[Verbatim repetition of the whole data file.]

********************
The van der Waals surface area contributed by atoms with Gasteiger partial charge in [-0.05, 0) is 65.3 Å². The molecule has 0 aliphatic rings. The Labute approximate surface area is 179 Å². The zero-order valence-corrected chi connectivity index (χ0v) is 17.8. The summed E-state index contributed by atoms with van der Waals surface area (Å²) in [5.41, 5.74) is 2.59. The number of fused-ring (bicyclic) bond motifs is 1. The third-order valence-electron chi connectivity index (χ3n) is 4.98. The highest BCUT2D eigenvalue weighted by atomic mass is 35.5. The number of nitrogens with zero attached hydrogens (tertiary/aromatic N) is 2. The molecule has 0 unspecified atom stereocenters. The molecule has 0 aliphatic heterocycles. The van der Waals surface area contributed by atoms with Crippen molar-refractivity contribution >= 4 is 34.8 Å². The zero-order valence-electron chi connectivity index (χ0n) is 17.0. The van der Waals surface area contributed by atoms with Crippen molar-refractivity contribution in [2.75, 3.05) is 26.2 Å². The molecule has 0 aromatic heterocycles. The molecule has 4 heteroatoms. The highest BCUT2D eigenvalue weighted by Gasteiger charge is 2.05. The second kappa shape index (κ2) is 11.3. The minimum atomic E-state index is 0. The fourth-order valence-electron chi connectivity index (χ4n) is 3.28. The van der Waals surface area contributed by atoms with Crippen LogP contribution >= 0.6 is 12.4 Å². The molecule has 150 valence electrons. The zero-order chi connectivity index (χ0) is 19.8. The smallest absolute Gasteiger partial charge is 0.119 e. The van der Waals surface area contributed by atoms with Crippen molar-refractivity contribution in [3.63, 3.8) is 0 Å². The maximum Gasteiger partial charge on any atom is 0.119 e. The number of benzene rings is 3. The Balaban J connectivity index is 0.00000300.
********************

The van der Waals surface area contributed by atoms with Gasteiger partial charge in [-0.05, 0) is 65.3 Å². The molecule has 0 aliphatic rings. The Labute approximate surface area is 179 Å². The zero-order valence-corrected chi connectivity index (χ0v) is 17.8. The summed E-state index contributed by atoms with van der Waals surface area (Å²) in [5.41, 5.74) is 2.59. The number of fused-ring (bicyclic) bond motifs is 1. The third-order valence-electron chi connectivity index (χ3n) is 4.98. The highest BCUT2D eigenvalue weighted by atomic mass is 35.5. The number of nitrogens with zero attached hydrogens (tertiary/aromatic N) is 2. The molecule has 0 unspecified atom stereocenters. The molecule has 0 aliphatic heterocycles. The van der Waals surface area contributed by atoms with Crippen molar-refractivity contribution >= 4 is 34.8 Å². The zero-order valence-electron chi connectivity index (χ0n) is 17.0. The van der Waals surface area contributed by atoms with Crippen molar-refractivity contribution in [2.75, 3.05) is 26.2 Å². The molecule has 0 aromatic heterocycles. The molecule has 4 heteroatoms. The highest BCUT2D eigenvalue weighted by Gasteiger charge is 2.05. The second kappa shape index (κ2) is 11.3. The minimum atomic E-state index is 0. The fourth-order valence-electron chi connectivity index (χ4n) is 3.28. The van der Waals surface area contributed by atoms with Crippen LogP contribution >= 0.6 is 12.4 Å². The molecule has 150 valence electrons. The zero-order chi connectivity index (χ0) is 19.8. The smallest absolute Gasteiger partial charge is 0.119 e. The van der Waals surface area contributed by atoms with Crippen molar-refractivity contribution in [3.63, 3.8) is 0 Å². The maximum Gasteiger partial charge on any atom is 0.119 e. The number of benzene rings is 3. The Balaban J connectivity index is 0.00000300.